When I was a junior in high school (age 16) I flew TWA to Washington D.C. for Presidential Classroom, an educational week-long program that teaches kids about government. On the way out from Kansas City, I was stuck in a 3-seat isle with a mom, her two kids ages 5 and 7, and a baby that was at least 2-years old. The two older ones were sick with colds. The airline let the mom hold the “baby” in her lap and the other two were supposed to share the middle seat. The two kids were too big to share the seat so they raised the armrests and took over half my seat. The “baby” squirmed and climbed over the mom the kids and myself.
I asked the stewardess if I could be moved to a different seat but was told the flight was over-booked and no seats remained. So I asked to be moved to the seat that one of the children were supposed to be sitting in but weren’t and was told the family only had two seats, one for the mom and one for the kids. So I asked how could they, a family of four, be allowed to board the plane with only two-tickets? The stewardess told me that was just the way it was and that I needed to be quiet and sit in my seat – which was impossible because I kept having to get up every five minutes because the brats kept having to go use the restroom. The mom was too stupid to have brought the kids snacks to shut them up so they whined about being hungry the whole time and were kicking and pushing each other.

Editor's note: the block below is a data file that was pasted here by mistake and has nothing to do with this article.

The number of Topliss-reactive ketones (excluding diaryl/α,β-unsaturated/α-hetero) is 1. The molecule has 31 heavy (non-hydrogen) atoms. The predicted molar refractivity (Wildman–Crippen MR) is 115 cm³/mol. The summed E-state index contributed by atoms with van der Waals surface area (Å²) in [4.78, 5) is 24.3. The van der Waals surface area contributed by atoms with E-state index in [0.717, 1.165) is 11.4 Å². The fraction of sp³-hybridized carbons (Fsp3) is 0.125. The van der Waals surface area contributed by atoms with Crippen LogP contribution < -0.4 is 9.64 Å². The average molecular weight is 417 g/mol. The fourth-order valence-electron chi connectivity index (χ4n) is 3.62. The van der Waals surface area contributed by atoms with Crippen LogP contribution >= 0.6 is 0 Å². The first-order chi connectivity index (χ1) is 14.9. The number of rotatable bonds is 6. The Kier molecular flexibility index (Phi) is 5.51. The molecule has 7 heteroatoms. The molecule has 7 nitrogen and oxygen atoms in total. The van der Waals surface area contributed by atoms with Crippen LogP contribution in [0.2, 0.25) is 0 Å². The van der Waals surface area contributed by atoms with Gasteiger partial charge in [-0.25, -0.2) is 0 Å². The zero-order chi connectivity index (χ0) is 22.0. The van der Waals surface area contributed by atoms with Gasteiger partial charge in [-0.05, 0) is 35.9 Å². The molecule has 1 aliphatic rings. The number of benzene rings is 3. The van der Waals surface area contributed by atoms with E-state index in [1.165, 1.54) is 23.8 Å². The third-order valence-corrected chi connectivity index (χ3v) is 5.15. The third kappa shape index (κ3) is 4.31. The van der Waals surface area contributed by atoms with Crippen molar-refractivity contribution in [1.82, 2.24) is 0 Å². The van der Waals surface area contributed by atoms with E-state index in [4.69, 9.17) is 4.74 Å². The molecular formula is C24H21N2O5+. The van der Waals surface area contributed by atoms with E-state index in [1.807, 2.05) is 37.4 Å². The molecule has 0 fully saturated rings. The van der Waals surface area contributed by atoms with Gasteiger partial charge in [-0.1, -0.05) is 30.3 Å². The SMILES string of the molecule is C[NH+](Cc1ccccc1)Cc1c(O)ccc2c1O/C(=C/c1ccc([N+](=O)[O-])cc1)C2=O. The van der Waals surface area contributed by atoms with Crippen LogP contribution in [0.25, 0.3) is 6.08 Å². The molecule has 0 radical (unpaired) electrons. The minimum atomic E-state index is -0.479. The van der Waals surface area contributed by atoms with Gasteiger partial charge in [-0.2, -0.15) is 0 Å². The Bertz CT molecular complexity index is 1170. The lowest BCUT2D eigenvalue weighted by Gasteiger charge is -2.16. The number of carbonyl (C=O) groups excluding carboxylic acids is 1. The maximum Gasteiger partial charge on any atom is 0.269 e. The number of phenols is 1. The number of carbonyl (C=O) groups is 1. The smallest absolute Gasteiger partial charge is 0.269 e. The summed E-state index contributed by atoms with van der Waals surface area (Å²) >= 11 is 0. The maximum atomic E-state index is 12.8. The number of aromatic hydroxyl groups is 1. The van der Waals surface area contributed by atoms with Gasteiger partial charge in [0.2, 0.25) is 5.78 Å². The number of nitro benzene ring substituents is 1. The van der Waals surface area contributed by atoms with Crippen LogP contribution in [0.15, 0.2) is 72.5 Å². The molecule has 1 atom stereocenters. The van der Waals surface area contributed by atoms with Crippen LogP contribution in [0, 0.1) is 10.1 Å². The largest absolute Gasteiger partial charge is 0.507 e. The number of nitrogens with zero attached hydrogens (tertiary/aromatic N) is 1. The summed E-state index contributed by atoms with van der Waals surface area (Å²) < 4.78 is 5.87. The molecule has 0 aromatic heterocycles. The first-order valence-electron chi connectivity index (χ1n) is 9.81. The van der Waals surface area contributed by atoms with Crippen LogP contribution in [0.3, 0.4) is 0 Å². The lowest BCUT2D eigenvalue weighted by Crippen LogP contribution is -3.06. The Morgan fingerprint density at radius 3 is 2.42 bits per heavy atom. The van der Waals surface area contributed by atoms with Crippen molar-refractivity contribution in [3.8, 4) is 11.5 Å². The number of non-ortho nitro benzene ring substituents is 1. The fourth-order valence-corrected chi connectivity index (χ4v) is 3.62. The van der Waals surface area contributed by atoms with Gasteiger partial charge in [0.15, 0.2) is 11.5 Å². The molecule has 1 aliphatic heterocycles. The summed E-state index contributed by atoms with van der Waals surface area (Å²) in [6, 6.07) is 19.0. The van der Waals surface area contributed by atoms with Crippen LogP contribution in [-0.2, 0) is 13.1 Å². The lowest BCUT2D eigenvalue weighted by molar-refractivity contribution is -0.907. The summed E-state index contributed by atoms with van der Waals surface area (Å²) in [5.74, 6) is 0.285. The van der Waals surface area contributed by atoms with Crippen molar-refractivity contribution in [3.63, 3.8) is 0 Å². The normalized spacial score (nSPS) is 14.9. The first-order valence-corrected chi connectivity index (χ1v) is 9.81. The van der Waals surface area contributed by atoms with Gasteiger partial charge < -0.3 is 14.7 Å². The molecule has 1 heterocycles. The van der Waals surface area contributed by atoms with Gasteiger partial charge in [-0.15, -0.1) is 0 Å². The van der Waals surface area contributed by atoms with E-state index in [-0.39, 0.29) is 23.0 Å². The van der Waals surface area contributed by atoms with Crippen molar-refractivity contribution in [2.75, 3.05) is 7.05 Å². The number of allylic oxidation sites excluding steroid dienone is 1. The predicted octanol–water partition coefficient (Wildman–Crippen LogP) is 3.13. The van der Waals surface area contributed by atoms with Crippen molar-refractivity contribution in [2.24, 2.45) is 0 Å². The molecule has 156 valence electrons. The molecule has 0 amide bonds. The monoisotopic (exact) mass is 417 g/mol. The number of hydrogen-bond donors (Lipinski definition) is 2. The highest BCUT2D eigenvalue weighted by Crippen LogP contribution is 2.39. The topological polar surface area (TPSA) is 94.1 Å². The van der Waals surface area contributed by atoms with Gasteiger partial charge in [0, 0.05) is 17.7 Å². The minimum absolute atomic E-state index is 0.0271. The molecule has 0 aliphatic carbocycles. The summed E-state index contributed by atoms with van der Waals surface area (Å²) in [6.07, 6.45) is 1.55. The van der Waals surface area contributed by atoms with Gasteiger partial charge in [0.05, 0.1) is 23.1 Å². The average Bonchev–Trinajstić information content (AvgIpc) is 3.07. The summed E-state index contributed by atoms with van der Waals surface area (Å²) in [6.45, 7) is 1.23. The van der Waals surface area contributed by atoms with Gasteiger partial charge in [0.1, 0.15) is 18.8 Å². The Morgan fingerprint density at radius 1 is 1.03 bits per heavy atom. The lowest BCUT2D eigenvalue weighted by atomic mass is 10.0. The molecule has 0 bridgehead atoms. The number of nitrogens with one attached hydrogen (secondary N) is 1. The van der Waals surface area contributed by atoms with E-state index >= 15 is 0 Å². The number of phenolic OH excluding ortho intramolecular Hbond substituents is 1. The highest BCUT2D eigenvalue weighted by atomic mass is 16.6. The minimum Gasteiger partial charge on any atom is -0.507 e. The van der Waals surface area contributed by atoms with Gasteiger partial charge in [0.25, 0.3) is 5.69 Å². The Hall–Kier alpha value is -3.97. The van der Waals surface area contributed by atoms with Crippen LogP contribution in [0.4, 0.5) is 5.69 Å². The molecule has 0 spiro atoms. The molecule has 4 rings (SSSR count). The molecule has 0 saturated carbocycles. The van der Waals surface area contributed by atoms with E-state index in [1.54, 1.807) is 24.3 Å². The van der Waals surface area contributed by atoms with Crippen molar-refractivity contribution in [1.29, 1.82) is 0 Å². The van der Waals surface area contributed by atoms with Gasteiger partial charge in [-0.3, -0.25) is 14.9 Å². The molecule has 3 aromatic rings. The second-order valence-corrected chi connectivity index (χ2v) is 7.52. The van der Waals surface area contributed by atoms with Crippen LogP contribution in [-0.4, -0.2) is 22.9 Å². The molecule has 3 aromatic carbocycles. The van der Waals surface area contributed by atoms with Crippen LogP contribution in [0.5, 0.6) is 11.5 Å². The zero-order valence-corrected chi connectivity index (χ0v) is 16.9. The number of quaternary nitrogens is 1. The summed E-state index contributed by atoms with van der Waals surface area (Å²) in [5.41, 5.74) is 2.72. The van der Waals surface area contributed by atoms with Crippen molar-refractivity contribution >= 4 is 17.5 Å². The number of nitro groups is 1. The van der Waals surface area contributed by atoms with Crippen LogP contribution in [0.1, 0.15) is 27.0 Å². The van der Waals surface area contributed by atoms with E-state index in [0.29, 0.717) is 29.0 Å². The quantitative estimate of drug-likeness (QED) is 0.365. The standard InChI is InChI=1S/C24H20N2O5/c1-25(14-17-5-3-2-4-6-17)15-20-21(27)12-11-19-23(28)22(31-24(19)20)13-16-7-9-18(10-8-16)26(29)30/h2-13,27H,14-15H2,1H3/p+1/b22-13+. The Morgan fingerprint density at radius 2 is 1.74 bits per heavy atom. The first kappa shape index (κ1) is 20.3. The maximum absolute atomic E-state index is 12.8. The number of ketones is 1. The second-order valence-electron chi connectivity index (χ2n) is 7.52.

It was a three-and-a-half hour flight; the airline didn’t apologize nor did they offer any compensation. Within two days I caught a terrible cold, I’m sure from those germy brats, and my trip was pretty much ruined. Because I was a minor, TWA didn’t take my complaint seriously even though my parents filed a complaint on my behalf.